Employment rates falling at the fastest rate for four years

Strong growth rates of employment have been a commendable aspect of the UK economy for the past few years. However … this has come to a sudden halt and has resulted in employment rates dropping at the fastest rate for four years. This could be due to the storm cloud lingering over everyone’s heads that is Brexit, which is making businesses more cautious when deciding when to push to button on hiring new heads.

Employment in Technology

As technology naturally advances, so will the requirement to evolve the workforce and the type of skill set an organisation will need to acquire.

When comparing tech employment rates to the general employment rates of the UK, they couldn’t be more conflicting. The tech employability rates are increasing, and the general employability rates are decreasing. The storm of brexit may not affect the tech industry when looking at the fast-growing employment rates. This may be due to the number of roles that need to be filled so tech employers may not have the time to be cautious. Let’s look at the recent stats of employment in the tech industry.

Office of National Statistics figures shows that from November 2018-January 2019 employment rose to 32.71 million.
The UK’s tech sector is growing 2.6 times faster than the rate of the UK economy.
Employment rates are rising however ONS still states it is an industry with many unfilled roles.
94% of tech employers believe there is a wide skills shortage in the industry.
84% of employees in the technology industry have the option of flexible working, compared to the UK average of 65%.

According to the ONS, employees’ total average weekly pay increased by 1.5% on the year in January 2019.
Companies are having to use new techniques and processes in order to attract and retain their existing staff. Organisations are ensuring transparency, creating incentives and increasing pay. This raises the question, why are these methods having to be put in place? The answer…. Because there is a black hole level skills shortage across the tech sector and company culture, brand image and even typical projects worked are all important career choice factors in a candidate driven market.

Technology needs Women

When you ask a teenage girl, what’s their dream job? You wouldn’t expect them to say, “solution architect” or “pre-sales consultant”, would you? If the tech industry wants to see long-term increased rates of employment, this gender stereotype needs to be diminished. An astonishing 94% of tech employers believe there is a skills shortage, but this may be due to the gender gap.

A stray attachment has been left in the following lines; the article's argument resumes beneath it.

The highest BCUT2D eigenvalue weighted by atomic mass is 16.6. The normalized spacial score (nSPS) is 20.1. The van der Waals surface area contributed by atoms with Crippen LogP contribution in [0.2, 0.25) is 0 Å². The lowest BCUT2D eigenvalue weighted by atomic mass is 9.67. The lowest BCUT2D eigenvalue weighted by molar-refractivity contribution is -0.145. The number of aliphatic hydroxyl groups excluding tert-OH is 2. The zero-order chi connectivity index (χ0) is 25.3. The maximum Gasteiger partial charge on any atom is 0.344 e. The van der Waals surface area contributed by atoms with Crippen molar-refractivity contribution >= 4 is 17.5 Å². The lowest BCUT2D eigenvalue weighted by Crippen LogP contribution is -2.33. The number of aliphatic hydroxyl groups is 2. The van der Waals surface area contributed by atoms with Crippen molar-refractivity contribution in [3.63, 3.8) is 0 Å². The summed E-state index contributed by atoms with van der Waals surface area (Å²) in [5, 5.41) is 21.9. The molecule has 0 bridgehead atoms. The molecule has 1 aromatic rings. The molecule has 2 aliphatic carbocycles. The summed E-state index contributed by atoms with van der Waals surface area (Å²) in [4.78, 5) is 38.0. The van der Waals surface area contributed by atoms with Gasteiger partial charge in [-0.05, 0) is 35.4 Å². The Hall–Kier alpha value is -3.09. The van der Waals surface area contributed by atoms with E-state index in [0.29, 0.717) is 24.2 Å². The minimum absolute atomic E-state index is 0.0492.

The stats don’t lie:

-3% of females say technology is their first choice.

-78% of students can’t name a famous female working in technology.

-16% of females have had a career in technology suggested to them, as oppose to 33% of men.

-5% of leadership positions in the technology sector are held by women.

In 2018 the UK was made up of 33.65 million women and 32.79 million men. Knowing these figures surely indicates that the reason roles aren’t being filled is because the large proportion of the population isn’t being introduced to tech/believe in the gender stereotype.

The next generation to remove the stereotype

Using incentives to entice more workers in technology is arguably a short-term fix, for long term growth of tech employability rates, the problem needs to be identified at the source.

An article published by the Guardian states that teachers are gradually doing their bit to motivate young girls to get into computer science. The problem isn’t at GSCE level as girls are as likely to study science, engineering etc as much as males are. The problem? There is an under representation of girls choosing these subjects at A-Levels, because they believe the tech geek stereotype of friendless, nerdy and isolated -which talking from experience from once being a teenage girl, these aren’t traits you want at this socially challenging time. This out ways the positive attributes of the high pay and ‘smart’ persona that comes with the role. It’s not that girls don’t have the capabilities to work in tech- for example more females than males achieved A*-C at a-level than males in 2014.

When looking at a simple psychological theory, we are born as tabula rasa’s (a blank slate), which in basic terms means we can become anyone or anything we want. Our later life is determined by a combination of nature and nurture factor’s, we have innate capabilities however we are evidently a product of our surroundings. The persona of the tech world needs to teenage girls to be able to create the next generation of WOMEN IN TECH.

A question I raise: How would you describe the stereotype in technology and do you think glamorising it to girls in schools/ college would help defeat this gender in balance?

Written By Sophia Ghahramani